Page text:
Africa airlines' traffic in the month of August 2023 reached 98.4 per cent of the 2019 level, a report by the Africa Airlines Association (Afraa) has indicated.
The report further stated that domestic market share was estimated at 34 per cent, intra-Africa at 29 per cent, and intercontinental at 37 per cent.
The total number of intercontinental routes operated by African airlines exceeded pre-Covid levels since October 2022.
In some major airports such as Johannesburg, Nairobi, Addis Ababa, Lusaka, Cairo, Casablanca, Abidjan and Lomé, intra-Africa connectivity has reached or exceeded pre-Covid level since December 2022.
Afraa adds that 2023 has witnessed a narrowing of the airline revenue gap attributed to Covid-19 compared to 2022.
The report stated that in the first three months of the year, African airlines missed the levels attained in a similar period in 2019 by $0.3 billion (Sh43.8 billion).
"This is expected to further narrow in the second quarter to $0.2 billion", according to Afraa data.
Though the full-year estimated revenue gap is yet to be computed, it appears 2023 would be a better year compared to the prior year.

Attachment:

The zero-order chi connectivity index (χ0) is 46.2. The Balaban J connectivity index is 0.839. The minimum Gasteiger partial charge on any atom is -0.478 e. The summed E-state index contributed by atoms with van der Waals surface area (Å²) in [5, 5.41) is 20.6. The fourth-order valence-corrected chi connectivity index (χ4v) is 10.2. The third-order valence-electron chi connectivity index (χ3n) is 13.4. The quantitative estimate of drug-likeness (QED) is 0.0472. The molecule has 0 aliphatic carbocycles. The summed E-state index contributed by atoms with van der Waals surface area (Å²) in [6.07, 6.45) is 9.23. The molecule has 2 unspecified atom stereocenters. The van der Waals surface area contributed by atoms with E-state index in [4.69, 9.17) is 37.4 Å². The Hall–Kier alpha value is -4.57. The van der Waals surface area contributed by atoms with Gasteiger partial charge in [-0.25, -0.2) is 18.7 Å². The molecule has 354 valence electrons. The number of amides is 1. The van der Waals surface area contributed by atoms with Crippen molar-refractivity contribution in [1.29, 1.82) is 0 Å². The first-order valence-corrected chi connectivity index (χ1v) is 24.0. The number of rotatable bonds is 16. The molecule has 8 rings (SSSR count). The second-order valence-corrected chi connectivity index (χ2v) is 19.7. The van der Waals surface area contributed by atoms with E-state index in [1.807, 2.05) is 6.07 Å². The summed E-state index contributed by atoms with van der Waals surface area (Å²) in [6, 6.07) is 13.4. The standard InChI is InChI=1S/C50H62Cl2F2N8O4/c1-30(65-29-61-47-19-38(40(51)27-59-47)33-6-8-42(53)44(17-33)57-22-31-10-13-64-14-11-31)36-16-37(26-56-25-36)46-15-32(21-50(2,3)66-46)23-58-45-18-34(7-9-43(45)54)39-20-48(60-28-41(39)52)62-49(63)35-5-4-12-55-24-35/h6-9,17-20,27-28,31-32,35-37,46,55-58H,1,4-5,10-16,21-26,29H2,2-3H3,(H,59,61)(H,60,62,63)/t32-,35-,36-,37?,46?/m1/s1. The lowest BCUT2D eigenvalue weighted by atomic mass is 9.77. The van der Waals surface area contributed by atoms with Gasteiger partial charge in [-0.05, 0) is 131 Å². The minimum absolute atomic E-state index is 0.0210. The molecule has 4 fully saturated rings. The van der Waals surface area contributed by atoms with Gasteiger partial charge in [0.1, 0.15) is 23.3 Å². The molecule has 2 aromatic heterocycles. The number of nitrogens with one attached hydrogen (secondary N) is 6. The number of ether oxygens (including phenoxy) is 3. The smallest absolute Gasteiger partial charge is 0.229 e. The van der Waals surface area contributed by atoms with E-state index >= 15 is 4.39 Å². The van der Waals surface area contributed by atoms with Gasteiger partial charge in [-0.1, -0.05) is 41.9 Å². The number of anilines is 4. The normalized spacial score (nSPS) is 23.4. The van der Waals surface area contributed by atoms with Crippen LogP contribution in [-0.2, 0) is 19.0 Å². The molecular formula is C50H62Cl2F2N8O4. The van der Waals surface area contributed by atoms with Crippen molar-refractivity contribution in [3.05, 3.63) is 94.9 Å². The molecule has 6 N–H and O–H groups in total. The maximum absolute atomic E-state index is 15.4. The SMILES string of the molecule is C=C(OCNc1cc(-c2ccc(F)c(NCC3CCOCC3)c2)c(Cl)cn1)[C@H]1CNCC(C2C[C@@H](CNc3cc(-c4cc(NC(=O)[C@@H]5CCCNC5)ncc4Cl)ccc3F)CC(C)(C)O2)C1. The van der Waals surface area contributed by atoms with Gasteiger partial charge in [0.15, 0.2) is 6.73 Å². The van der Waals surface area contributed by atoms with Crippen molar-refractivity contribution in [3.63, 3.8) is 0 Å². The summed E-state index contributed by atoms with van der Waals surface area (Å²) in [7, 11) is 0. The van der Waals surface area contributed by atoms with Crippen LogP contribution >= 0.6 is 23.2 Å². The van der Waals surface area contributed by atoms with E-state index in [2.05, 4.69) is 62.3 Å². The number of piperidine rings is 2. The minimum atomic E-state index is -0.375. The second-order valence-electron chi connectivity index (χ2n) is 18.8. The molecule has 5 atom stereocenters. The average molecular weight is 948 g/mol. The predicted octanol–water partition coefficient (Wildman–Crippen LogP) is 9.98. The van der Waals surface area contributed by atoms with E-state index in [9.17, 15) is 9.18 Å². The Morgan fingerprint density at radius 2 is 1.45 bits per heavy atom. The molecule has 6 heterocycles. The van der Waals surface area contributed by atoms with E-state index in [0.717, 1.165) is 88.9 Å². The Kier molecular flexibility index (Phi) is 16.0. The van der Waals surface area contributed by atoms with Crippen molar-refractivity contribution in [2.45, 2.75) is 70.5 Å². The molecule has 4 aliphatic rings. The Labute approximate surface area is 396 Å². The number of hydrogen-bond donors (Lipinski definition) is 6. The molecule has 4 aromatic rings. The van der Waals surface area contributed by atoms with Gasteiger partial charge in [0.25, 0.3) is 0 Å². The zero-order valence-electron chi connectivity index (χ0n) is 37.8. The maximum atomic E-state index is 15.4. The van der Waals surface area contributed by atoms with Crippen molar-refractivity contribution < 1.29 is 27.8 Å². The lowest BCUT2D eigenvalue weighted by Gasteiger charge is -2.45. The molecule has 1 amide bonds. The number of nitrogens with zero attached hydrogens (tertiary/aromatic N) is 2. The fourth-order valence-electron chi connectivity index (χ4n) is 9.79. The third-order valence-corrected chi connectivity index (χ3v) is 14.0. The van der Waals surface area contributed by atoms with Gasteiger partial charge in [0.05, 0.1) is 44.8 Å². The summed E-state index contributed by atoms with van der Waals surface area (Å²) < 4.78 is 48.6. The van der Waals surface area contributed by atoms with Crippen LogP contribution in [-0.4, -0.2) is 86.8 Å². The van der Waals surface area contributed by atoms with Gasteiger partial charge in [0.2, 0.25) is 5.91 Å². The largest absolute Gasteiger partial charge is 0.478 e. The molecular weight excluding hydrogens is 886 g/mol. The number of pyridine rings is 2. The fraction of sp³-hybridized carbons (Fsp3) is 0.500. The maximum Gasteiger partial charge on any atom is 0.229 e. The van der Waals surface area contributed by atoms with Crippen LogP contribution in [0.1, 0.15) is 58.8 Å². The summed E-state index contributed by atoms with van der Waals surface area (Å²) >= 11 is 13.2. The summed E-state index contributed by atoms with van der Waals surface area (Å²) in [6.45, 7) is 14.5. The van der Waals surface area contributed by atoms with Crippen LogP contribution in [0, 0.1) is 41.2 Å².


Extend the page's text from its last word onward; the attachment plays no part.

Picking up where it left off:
The 2022 full-year cumulative airline revenue gap was $3.5 billion (Sh511 billion) for all African airlines compared to 2019.
Total blocked funds reported by six airlines in 15 countries (13 in Africa and two outside Africa) is approximately $339.1 million (about Sh49.5 billion) at the end of March 2023.
Afraa said it had requested meetings with some central bank governors as part of engagements to have the funds released.
Afraa further reported that Canada passed amendments to strengthen air passenger protection regulations, with the Canadian Transportation Agency proposing changes for more stringent passenger compensation and complaints resolution processes.
It urged airlines operating in Canada to familiarise themselves with the regulations to avoid contravention.